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Amoxepine Brand names, Amoxepine Analogs

Amoxepine Brand Names Mixture

  • No information avaliable

Amoxepine Chemical_Formula


Amoxepine RX_link

Amoxepine fda sheet

Amoxepine msds (material safety sheet)

Amoxepine Synthesis Reference

No information avaliable

Amoxepine Molecular Weight

313.781 g/mol

Amoxepine Melting Point

175.5 oC

Amoxepine H2O Solubility

No information avaliable

Amoxepine State


Amoxepine LogP


Amoxepine Dosage Forms

Tablet (25 mg, 50 mg, 100 mg or 150 mg)

Amoxepine Indication

For the relief of symptoms of depression in patients with neurotic or reactive depressive disorders as well as endogenous and psychotic depressions. Also for depression accompanied by anxiety or agitation.

Amoxepine Pharmacology

Amoxapine is a tricyclic antidepressant of the dibenzoxazepine class, chemically distinct from the dibenzodiazepines, dibenzocycloheptenes, and dibenzoxepines. It has a mild sedative component to its action. The mechanism of its clinical action in man is not well understood. In animals, amoxapine reduced the uptake of nor-epinephirine and serotonin and blocked the response of dopamine receptors to dopamine Amoxapine is not a monoamine oxidase inhibitor. Clinical studies have demonstrated that amoxapine has a more rapid onset of action than either amitriptyline or imipramine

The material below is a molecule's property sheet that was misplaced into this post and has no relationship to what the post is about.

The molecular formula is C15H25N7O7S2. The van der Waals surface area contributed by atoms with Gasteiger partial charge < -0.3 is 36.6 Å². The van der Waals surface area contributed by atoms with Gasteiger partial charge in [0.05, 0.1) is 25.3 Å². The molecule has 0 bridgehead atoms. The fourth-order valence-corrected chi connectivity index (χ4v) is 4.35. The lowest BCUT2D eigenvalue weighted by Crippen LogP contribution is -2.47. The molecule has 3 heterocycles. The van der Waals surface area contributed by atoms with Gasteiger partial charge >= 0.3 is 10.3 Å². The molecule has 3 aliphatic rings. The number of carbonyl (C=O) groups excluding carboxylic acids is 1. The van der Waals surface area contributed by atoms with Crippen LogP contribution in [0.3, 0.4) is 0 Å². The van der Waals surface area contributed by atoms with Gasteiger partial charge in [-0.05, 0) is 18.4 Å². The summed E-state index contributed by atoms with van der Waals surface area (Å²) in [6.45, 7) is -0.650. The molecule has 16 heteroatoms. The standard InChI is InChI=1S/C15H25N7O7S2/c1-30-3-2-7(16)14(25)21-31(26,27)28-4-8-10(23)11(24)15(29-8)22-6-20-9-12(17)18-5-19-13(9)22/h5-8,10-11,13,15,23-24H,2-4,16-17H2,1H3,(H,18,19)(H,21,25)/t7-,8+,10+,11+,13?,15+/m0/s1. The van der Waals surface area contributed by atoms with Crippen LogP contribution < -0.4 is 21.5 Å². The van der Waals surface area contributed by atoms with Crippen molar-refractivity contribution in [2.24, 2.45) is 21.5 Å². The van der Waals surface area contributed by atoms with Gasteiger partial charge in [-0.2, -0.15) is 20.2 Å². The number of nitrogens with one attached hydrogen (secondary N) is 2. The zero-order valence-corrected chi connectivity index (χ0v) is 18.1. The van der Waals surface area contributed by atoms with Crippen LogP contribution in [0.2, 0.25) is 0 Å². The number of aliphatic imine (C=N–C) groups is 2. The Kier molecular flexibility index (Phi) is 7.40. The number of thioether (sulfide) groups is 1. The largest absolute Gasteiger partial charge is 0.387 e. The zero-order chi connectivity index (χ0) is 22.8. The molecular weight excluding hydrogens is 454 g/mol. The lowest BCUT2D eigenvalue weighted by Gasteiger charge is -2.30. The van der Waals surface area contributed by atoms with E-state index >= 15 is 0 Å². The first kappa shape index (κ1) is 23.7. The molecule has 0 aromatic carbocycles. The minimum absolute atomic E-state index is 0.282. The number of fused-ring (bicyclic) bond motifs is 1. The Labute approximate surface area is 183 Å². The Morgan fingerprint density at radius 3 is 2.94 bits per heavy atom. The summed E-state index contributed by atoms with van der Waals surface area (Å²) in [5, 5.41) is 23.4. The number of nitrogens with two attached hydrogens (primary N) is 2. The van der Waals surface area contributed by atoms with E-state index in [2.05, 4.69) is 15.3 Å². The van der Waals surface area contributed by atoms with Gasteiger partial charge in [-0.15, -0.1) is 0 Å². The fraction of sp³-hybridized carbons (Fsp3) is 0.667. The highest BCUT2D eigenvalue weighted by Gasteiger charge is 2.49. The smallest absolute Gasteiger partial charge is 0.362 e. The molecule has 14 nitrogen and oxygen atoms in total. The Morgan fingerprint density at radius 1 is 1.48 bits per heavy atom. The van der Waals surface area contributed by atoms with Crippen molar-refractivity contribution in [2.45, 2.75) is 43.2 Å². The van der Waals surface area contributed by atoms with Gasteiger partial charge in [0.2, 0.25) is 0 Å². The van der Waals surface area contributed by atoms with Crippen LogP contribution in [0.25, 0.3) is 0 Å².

Amoxepine Absorption

Absorbed rapidly and reaches peak blood levels approximately 90 minutes after ingestion

Amoxepine side effects and Toxicity

Toxic manifestations of amoxapine overdosage differ significantly from those of other tricyclic antidepressants. Serious cardiovascular effects are seldom if ever observed. However, CNS effects, particularly grand mal convulsions, occur frequently, and treatment should be directed primarily toward prevention or control of seizures. Status epilepticus may develop and constitutes a neurologic emergency. Coma and acidosis are other serious complications of substantial amoxapine overdosage in some cases. Renal failure may develop two to five days after toxic overdose in patients who may appear otherwise recovered. Acute tubular necrosis with rhabdomuolysis and myolobinurla is the most common renal complication in such cases. This reaction probably occurs in less than 5% of overdose cases, and typically in those who have experienced multiple seizures.

Amoxepine Patient Information

Given the likelihood that some patients exposed chronically to neuroleptics will develop tardive dyskinesia, it is advised that all patients in whom chronic use is contemplated be given, if possible, full information about this risk. The decision to inform patients and/or their guardians must obviously take into account the clinical circumstances and the competency of the patient to understand the information provided.

Patients should be warned of the possibility of drowsiness that may impair performance of potentially hazardous tasks such as driving an automobile or operating machinery.

Amoxepine Organisms Affected

Humans and other mammals